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Show me the figures

Date: 30th April 2010
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Original article written Jessica Twentyman and published on Sourcing

In the race to deliver ‘green outsourcing’, are providers doing enough show customers robust evidence of their green credentials? The answer, according to the 2009 Green Outsourcing Survey from Black Book Research, is a resounding ‘No’.

“The outsourcing industry is saturated with “green speak”, of which the majority is deemed [to be] just hype by user CIOs and vendor sales people,” say the report’s authors. “Both vendors and users continue in a stage of confusion about where and when they should invest their time and money.”

One metric that is starting to play a part in discussions between providers and prospective customers is Power Usage Effectiveness (PUE). First proposed by The Green Grid, an industry forum of IT vendors and end-user customers, back in 2007, PUE is today a widely accepted form of measuring data-centre efficiency. In April 2010, it was announced that government agencies in the US, Europe and Japan are all planning to adopt and use PUE.

A PUE calculation analyses the relationship between ‘Total Facility Power’ (TFP) and ‘IT Equipment Power’ (IEP). By dividing TFP (the energy consumed by power components, cooling elements and other infrastructure such as lighting) by IEP (the energy that powers servers, storage devices and networking equipment), IT teams arrive at their facility’s PUE score. A PUE score of 3, for example, indicates that data centre energy consumption is three times greater than the energy necessary to power its IT equipment. Ideally, PUE should be less than 2 to 1; the closer to 1 to 1, the better.

PUE is a useful benchmarking tool for measuring and monitoring efficiency improvements in an individual facility, says Andy Hayes, Associate Director at Keysource, a company that designs and builds new, energy-efficient data centres and improves existing ones to optimise their energy consumption. Energy assessments, based on calculating PUE, have played an increasingly important part in engagements in recent years, he says, as the cost of electricity has risen. In a recent data centre project for Yorkshire Water, for example, Keysource calculated the PUE score for the company’s facility to be 2.3. In other words, only 43 percent of the total facility power was being used to power IT equipment. After incorporating Keysource’s recommendations for better cooling and airflow management, the PUE score had improved to 1.7 – meaning that 59 percent of TFP is now consumed by IT. That improvement in PUE score also resulted in a potential annual saving of up to £70,000 per year.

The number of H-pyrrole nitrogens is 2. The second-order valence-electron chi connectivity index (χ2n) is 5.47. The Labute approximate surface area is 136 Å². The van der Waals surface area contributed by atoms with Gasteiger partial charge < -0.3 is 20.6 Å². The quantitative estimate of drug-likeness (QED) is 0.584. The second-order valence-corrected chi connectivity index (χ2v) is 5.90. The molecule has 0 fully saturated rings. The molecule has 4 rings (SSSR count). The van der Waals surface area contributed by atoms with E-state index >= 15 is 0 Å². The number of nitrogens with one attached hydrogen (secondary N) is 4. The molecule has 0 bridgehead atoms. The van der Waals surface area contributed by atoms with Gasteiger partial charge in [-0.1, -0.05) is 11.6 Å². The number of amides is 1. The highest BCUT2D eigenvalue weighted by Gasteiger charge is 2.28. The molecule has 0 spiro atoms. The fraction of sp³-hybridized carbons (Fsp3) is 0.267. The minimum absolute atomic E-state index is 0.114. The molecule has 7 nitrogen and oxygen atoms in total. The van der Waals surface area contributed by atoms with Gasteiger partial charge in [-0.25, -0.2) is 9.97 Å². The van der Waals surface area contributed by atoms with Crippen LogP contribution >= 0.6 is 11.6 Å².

But PUE is far from ideal as a means for outsourcing customers to compare one data centre facility to another, says Daniel Lowe, managing director of managed hosting company UKSolutions. “A highly available infrastructure is typically going to have a poorer PUE because of the overheads involved in building in resilience, but that supplier may offer better uptime guarantees to its customers,” he argues. That’s not to say that UKSOlutions isn’t interested in making its facilities as energy-efficient as possible – the company has already done much work on cold-aisle containment, using blanking panels to fill gaps between machines, and repositioning cables to keep them cool, he says. But he just doesn’t see PUE scores as an effective way for the company to market itself as ‘green’.

Perhaps a more blended approach is needed? Glenn Fitzgerald, lead architect and data centre expert at Fujitsu, certainly thinks so. Fitzgerald was a key figure in the development, design and building of the new Fujitsu data centre London , which opened in 2008 in Stevenage. Its PUE rating is 1.6 when fully loaded compared, but it is also the first in Europe to be independently certified to the Uptime Institute’s international data centre Tier 3 standard, which measures availability as well. “Resilience and energy efficiency are equally important dimensions of data-centre quality for our customers, which is why we ensure we can provide good measurements in both areas,” says Fitzgerald. Once London North reaches its full capacity, he says, Fujitsu is planning a new data centre that uses wind and wave power alongside National Grid power.

Even representatives of the Green Grid advise against relying on PUE as a means to compare the efficiency of one data-centre facililty against that of another. “It’s a relational metric,” explains Vic Smith, chairman of the Green Grid’s EMEA Technical Working Group. “It provides a way for companies to measure their own progress in using energy more efficiently, to map their journey between a PUE of X to a PUE of Y, but not to compare facilities. That’s not how it was ever intended to be used.”’s advice to would-be outsourcing clients? Ask your IT outsourcing provider about what PUE score they achieve in their data centre facilities – it can’t hurt and it will show them that you’re in touch with Green IT issues. Ask them what measures they’ve taken to improve their score and the results they’ve seen as a result.

But also ask them for stats on reliability and availability, too. After all, few companies are so environmentally-friendly that they’re ready to sacrifice the resilience of vital business processes on the altar of meeting carbon reduction targets.


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